Advertisement
YOU ARE HERE: LAT HomeCollectionsJal
IN THE NEWS

Jal

FEATURED ARTICLES
NEWS
June 27, 1993 | FRED BAYLES, ASSOCIATED PRESS
It would seem to be the model of a Japanese flight school. Young, uniformed cadets study with quiet earnestness in classrooms with posters of samurai and geishas exhorting diligence. Instructors are greeted with bows; students stand at attention on the flight line to show respect when one of their own takes off. But although the student body is entirely Japanese, the school is American. Run by a U.S. firm called IASCO, this academy in the heart of California's wine country prepares pilots for 30-year flying careers with Japan Air Lines.
ARTICLES BY DATE
BUSINESS
October 29, 2001 | Associated Press
Japan Airlines will suspend nonstop flights from Tokyo to Las Vegas effective Thursday because of weak travel demand following last month's terrorist attacks. "JAL likes this route, it's eager to hold on to this route, so we're optimistic about the future," Irene Jackson, spokeswoman for the airline in New York, said. Jackson said there were hopes the flights would only be suspended until Feb. 1.
Advertisement
NEWS
August 18, 1987
Dozens of police investigators searched two Tokyo offices of Japan Air Lines for evidence of criminal negligence in the 1985 crash of a jumbo jet that killed 520 people in the worst single-plane accident in history. Investigators, in the first such search since the crash northwest of Tokyo, sought evidence that might support criminal charges against the airline and its personnel.
BUSINESS
April 1, 1999 | Associated Press
Coffee, tea or cigarette substitute? Beginning today, Tokyo-based Japan Airlines will ban smoking on all international flights--but it will offer passengers an alternative. Those who find smoke-free flying troublesome will receive a little plastic tube in the shape of a cigarette to put in their mouths to help suppress the urge. "It's for oral gratification," airline spokeswoman Irene Jackson said.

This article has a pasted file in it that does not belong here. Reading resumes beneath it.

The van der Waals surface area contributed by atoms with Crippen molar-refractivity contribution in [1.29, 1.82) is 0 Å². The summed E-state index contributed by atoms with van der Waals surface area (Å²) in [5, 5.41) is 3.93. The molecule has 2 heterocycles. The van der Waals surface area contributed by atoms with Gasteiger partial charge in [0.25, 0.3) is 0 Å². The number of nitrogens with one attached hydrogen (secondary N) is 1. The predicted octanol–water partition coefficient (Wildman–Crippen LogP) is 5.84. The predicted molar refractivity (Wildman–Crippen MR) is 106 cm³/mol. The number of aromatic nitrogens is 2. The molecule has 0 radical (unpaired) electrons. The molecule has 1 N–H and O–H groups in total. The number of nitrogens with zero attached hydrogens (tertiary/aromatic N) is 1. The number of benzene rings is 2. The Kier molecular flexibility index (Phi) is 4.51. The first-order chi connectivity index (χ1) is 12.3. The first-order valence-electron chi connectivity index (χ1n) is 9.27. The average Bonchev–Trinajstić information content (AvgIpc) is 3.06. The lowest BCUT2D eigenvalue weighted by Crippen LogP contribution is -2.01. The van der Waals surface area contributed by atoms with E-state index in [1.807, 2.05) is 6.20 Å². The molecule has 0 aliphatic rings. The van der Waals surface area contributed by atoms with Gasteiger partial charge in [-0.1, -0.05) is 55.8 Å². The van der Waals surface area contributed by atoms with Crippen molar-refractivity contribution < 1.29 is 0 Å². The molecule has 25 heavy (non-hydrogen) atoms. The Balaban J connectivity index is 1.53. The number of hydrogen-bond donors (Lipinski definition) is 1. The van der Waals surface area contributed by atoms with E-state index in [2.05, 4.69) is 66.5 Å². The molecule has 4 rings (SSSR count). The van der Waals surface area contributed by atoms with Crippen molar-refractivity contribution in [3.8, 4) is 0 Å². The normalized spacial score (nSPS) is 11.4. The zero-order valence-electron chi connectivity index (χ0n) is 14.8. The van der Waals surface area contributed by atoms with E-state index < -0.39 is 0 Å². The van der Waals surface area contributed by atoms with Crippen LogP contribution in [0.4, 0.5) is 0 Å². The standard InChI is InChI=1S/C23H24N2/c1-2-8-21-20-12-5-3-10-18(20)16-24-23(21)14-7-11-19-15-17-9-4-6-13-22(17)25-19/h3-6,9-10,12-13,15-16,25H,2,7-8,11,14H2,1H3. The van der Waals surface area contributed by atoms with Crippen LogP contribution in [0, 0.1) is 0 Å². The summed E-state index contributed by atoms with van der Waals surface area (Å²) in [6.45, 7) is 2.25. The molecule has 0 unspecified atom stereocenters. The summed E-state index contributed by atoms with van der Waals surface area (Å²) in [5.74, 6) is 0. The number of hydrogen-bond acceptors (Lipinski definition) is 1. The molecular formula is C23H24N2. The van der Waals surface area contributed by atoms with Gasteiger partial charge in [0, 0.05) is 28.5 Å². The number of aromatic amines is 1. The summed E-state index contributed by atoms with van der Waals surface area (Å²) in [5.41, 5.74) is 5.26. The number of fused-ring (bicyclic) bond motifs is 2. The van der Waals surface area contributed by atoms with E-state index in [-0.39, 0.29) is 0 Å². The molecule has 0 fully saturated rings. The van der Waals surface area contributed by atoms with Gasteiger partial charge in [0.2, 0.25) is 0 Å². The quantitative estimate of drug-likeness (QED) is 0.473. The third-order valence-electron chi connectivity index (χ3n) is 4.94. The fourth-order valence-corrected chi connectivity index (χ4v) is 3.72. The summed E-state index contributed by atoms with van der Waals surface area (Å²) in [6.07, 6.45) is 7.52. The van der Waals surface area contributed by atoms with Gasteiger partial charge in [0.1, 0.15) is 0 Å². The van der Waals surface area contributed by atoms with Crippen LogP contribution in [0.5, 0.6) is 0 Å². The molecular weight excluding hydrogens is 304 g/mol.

NEWS
January 4, 1987
The inquiry into the reported sighting of an unidentified flying object over Alaska was reopened. Federal Aviation Aministration investigators were reinterviewing the pilot of a Japan Air Lines cargo flight, Capt. Kenju Terauchi, and reviewing records from Nov. 17, when a mysterious blip appeared on radar screens and the JAL crew said they saw strange lights in their flight path. After evasive action recommended by the FAA was taken, the lights reportedly followed the plane for about 400 miles.
NEWS
August 17, 1985 | RALPH VARTABEDIAN, Times Staff Writer
Amid growing concern that the crash of a Japan Air Lines 747 earlier this week might have been caused by a structural failure, Boeing Co. has issued a "service advisory" to all Boeing 747 operators, saying they "may wish to inspect" tail sections of the planes, company spokesmen said Friday. The special inspection follows by one day a mandatory order, issued by Japan's Transportation Ministry to the nation's four airlines, calling for detailed inspections of Boeing 747 tail sections.
BUSINESS
April 4, 1986 | SAM JAMESON, Times Staff Writer
When All Nippon Airways, the world's sixth-largest airline in number of passengers, opens routes to Los Angeles and Washington in July--becoming Japan's second transpacific carrier--it intends to avoid stepping on the toes of Japan Air Lines. ANA President Taizo Nakamura, calling JAL his company's "elder brother," indicated that U.S. airlines will be ANA's principal competitive targets, especially on the Tokyo-Washington route.